RG: Is immigration the only solution to Japan’s problems now?
SRC: I think they may have to strongly consider it. But the problem is that the Japanese have been so determined to keep their society homogenous that even if immigration controls are weakened today, I doubt if there will be many people wanting to go there.
I have known Indian girls who got married to Japanese men in the 1960s. They were not given an equal status till the end of their lives. One can never ‘become Japanese’ unless one is not born one.
RG: Japan has so many firsts. It isolated itself in the Edo Period. Then it underwent a complete metamorphosis during the Meiji Restoration. Now this. What does Japan teach us about the human experience?
SRC: Japan shows that making society very conformist does not always go well. Conformism was the reason behind Japan’s economic miracle. But it has also led to the current state of affairs.
Once Japanese women realised that they had a life beyond being mothers and bearing children for the State, they moved away from the institution of the family.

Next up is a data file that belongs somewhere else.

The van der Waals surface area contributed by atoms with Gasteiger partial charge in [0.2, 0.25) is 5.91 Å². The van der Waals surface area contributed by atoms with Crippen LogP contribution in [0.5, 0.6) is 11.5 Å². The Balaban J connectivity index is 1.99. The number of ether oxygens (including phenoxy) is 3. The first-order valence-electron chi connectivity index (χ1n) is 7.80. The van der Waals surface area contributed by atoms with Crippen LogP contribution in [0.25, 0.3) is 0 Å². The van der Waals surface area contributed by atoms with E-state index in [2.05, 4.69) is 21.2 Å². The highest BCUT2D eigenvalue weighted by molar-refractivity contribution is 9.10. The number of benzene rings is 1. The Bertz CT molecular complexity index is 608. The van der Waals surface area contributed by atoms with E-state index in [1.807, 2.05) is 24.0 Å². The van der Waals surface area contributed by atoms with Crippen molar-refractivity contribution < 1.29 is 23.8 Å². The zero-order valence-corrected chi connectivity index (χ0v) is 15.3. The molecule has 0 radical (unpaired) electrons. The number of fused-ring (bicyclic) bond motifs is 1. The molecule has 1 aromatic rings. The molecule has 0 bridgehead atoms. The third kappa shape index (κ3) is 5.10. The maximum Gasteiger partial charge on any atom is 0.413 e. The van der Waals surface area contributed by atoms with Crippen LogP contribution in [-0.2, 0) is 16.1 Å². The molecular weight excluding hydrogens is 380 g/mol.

Japanese women will have to be given something to motivate them to bear children. Kishida’s statement will probably hit some women hard and make them question as to whether they should bear children. But in the long run, a balance between working and bearing children will have to be arrived at.
The child care system will have to be revamped. Maybe the work-from-home concept will be tried. Maybe stations will be set up at community halls where women can go and work instead of going all the way to the office which is usually located far away.
Kishida’s statement, coupled with what Japan said about gender inequality at the G7 mean that some strong directives will be taken. Or the Japanese people will rethink their life choices at an individual level.